5. Cross-Straits Military Balance

Reuters (Alice Hung, “TAIWAN URGES CHINA TO DROP INVASION THREAT,” Hsinchu, 5/10/01) reported that Taiwan President Chen Shui-bian commissioned a batch of French-made Mirage fighter jets on Thursday but ruled out an arms race with the PRC and urged it to renounce its threat of invasion. Chen said at a ceremony at an air force base in northern Hsinchu, home to the island’s advanced Mirage 2000-5s, “Without a strong combat capability, there can be no national security. Without a strong combat capability, there can be no dignity of existence and bargaining chips. We have no intention of engaging Communist China in an arms race. I sincerely urge Communist China to abandon threats to use force and replace confrontation with dialogue.” He also warned that PRC military modernization would pose a serious threat to the island by 2005. He said, “Facing Communist China’s arms build-up, we need to pay attention and raise our alertness. We should be prepared to fight in case misjudgment of the cross-strait situation leads to an attack by Communist China.” Taiwan’s Mirage pilots said they were under orders not to provoke their PRC counterparts. Mirage fighter wing leader Lee Hai-peng said, “It’s our policy not to provoke the other side. As a soldier, it’s our duty to protect the country, but nobody wants a war. We will not be the first to attack.”

6. US Troops on Okinawa

Reuters (“OKINAWAN SEEKS TO CUT U.S. TROOPS,” Tokyo, 5/10/01) reported that a local Japanese official said Thursday that Keiichi Inamine, governor of Japan’s Okinawa prefecture, will visit the US next week to ask for a reduction of its forces on the southern island. A spokesman at the Okinawa prefectural government said that Inamine will leave for the US on May 13 for a 14-day visit and is expected to meet with US Deputy Secretary of State Richard L. Armitage and military officials. The spokesman said, “He will of course talk about the reduction issue and crime prevention measures.” Inamine’s stance, however, does not reflect that of the central Japanese government, which appears willing and eager to assist the US in focusing its global security strategy on Asia, with Japan in the center. [Ed. note: This article was included in the US Department of Defense’s Early Bird news service for May 10, 2001.]

II. Republic of Korea

1. ROK-US Talks

The Korea Herald (Hwang Jang-jin, “KIM URGES U.S. TO REOPEN TALKS WITH N. KOREA,” Seoul, 05/10/01) and Chosun Ilbo (Kim Min-bai, “BUSH SUPPORTS KIM’S NK POLICY,” Seoul, 05/09/01) reported that ROK President Kim Dae-jung on Wednesday called for an early resumption of talks between the US and the DPRK during a meeting with visiting senior US foreign policy officials, ROK officials said. Kim met with Richard Armitage, deputy US secretary of state, who arrived in Seoul earlier in the day to discuss DPRK policy and US President George W. Bush’s new missile defense plan. ROK officials said that President Kim told Armitage that he wants the US to promptly wrap up its review of its DPRK policy and reopen dialogue with the DPRK as soon as possible. Kim welcomed US efforts to have consultations with its allies on the missile shield issue. In a letter to Kim delivered by Armitage, President George W. Bush said that he supported Kim’s engagement policy toward the DPRK and would reflect his views to the maximum in establishing US policy to the DPRK following a review slated to be completed at the end of the month. The US officials briefed the ROK on progress in the US government’s review of DPRK policy in a separate meeting with Foreign Minister Han Seung-soo. They were to meet Thursday with Unification Minister Lim Dong-won and Defense Minister Kim Dong-shin before holding a roundtable discussion with working-level ROK officials on the missile defense system, officials said.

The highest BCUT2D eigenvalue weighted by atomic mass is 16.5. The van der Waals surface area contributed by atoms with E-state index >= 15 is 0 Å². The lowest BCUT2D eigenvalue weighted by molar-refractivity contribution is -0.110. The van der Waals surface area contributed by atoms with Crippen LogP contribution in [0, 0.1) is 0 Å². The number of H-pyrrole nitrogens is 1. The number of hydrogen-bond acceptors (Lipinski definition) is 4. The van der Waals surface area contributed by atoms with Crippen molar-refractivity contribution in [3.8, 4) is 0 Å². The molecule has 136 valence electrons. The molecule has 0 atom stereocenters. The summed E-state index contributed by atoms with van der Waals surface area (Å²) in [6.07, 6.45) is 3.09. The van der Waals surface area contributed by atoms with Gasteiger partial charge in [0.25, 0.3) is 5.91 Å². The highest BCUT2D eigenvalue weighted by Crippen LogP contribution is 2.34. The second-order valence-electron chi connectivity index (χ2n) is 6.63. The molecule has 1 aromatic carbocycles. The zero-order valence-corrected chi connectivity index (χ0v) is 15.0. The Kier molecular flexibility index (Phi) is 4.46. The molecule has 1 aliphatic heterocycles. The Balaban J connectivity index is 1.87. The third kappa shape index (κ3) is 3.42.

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Timothy L. Savage: napsnet@nautilus.org
Berkeley, California, United States

Gee Gee Wong: napsnet@nautilus.org
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Robert Brown: napsnet@nautilus.org
Berkeley, California, United States

Kim Hee-sun: khs688@hotmail.com
Seoul, Republic of Korea

Hiroyasu Akutsu: akutsu@glocomnet.or.jp
Tokyo, Japan

Peter Razvin: icipu@glas.apc.org
Moscow, Russian Federation

Yunxia Cao: yule111@sina.com
Shanghai, People’s Republic of China

Dingli Shen: dlshen@fudan.ac.cn
Shanghai, People’s Republic of China

John McKay: John.McKay@adm.monash.edu.au
Clayton, Australia